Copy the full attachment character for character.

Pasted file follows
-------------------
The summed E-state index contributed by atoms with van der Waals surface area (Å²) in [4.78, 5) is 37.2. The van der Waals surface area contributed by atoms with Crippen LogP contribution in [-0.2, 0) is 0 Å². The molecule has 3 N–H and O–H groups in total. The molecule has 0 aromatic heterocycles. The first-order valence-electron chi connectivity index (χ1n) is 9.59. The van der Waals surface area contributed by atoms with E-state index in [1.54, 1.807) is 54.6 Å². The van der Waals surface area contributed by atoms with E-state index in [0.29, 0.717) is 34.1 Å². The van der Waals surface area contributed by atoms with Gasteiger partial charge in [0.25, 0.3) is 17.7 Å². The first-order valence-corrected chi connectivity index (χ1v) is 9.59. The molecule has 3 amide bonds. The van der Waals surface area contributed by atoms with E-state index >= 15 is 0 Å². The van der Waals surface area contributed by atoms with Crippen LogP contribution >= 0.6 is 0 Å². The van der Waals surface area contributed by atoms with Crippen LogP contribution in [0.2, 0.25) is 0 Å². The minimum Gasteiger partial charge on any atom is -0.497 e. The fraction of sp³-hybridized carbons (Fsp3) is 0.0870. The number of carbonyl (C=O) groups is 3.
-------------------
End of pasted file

The summed E-state index contributed by atoms with van der Waals surface area (Å²) in [4.78, 5) is 37.2. The van der Waals surface area contributed by atoms with Crippen LogP contribution in [-0.2, 0) is 0 Å². The molecule has 3 N–H and O–H groups in total. The molecule has 0 aromatic heterocycles. The first-order valence-electron chi connectivity index (χ1n) is 9.59. The van der Waals surface area contributed by atoms with E-state index in [1.54, 1.807) is 54.6 Å². The van der Waals surface area contributed by atoms with E-state index in [0.29, 0.717) is 34.1 Å². The van der Waals surface area contributed by atoms with Gasteiger partial charge in [0.25, 0.3) is 17.7 Å². The first-order valence-corrected chi connectivity index (χ1v) is 9.59. The molecule has 3 amide bonds. The van der Waals surface area contributed by atoms with E-state index >= 15 is 0 Å². The van der Waals surface area contributed by atoms with Crippen LogP contribution >= 0.6 is 0 Å². The van der Waals surface area contributed by atoms with Crippen LogP contribution in [0.2, 0.25) is 0 Å². The minimum Gasteiger partial charge on any atom is -0.497 e. The fraction of sp³-hybridized carbons (Fsp3) is 0.0870. The number of carbonyl (C=O) groups is 3.